Java Reference
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So the alternative form for the body of printHourlyCounts would be
int hour = 0;
while(hour < hourCounts.length) {
System.out.println(hour + ": " + hourCounts[hour]);
From this rewritten version, we can see that the post-body action is not actually executed until
after the statements in the loop's body, despite the action's position in the for loop's header. In
addition, we can see that the initialization part is executed only once—immediately before the
condition is tested for the first time.
In both versions, note in particular the condition
hour < hourCounts.length
This illustrates two important points:
All arrays contain a field length that contains the value of the fixed size of that array. The
value of this field will always match the value of the integer expression used to create the ar-
ray object. So the value of length here will be 24.
The condition uses the less-than operator, <, to check the value of hour against the length of the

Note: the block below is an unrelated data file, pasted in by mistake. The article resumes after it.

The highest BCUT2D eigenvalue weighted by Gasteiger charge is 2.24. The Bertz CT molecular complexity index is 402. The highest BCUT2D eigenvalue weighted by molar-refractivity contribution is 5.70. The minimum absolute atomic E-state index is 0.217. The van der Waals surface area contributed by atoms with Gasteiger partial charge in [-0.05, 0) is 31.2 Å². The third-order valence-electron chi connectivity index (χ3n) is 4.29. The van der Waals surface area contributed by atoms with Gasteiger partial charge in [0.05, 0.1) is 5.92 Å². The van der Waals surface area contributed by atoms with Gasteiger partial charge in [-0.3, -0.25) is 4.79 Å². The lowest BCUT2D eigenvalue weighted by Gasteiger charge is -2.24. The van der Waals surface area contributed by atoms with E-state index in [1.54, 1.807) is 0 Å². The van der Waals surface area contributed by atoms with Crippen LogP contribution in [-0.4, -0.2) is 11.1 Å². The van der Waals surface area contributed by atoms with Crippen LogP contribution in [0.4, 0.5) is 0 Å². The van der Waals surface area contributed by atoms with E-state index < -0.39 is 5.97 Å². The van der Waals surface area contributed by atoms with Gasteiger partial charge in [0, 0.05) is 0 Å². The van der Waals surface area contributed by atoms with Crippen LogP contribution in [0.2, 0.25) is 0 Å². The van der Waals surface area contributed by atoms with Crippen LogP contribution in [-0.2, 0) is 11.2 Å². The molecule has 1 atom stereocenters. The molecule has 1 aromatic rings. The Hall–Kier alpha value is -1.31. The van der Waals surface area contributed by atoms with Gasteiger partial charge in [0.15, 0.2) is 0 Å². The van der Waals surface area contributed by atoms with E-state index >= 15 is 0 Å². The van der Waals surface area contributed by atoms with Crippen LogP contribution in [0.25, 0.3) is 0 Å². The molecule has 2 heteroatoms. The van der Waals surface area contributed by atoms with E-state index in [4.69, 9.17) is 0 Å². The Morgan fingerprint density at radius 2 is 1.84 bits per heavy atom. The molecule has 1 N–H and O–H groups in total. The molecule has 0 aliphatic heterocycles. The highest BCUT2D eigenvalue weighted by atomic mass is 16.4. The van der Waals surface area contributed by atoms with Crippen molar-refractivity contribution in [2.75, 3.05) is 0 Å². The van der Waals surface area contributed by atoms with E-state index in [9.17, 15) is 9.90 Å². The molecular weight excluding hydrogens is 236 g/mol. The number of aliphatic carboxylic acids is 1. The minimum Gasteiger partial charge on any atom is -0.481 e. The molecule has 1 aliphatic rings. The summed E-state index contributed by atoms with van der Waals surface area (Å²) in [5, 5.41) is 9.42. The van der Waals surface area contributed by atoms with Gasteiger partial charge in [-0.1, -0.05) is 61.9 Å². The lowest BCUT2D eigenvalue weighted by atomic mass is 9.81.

array. So in this case the loop will continue as long as hour is less than 24. In general, when we
wish to access every element in an array, a for-loop header will have the following general form:
for(int index = 0; index < array .length; index++)
This is correct, because we do not wish to use an index value that is equal to the array's
length; such an element will never exist.
Arrays and the for-each loop
Could we also rewrite the for loop shown above with a for-each loop? The answer is: almost.
Here is an attempt:
for(int value : hourCounts) {
System.out.println(": " + value);
This code will compile and execute. (Try it out!) From this fragment, we can see that arrays
can, in fact, be used in for-each loops just like other collections. We have, however, one prob-
lem: we cannot easily print out the hour in front of the colon. This code fragment simply omits
printing the hour, and just prints the colon and the value. This is because the for-each loop does
not provide access to a loop-counter variable, which we need in this case for printing the hour.
To fix this, we would need to define our own counter variable (similar to what we did in the while
loop example). Instead of doing this, we prefer using the old-style for loop because it is more
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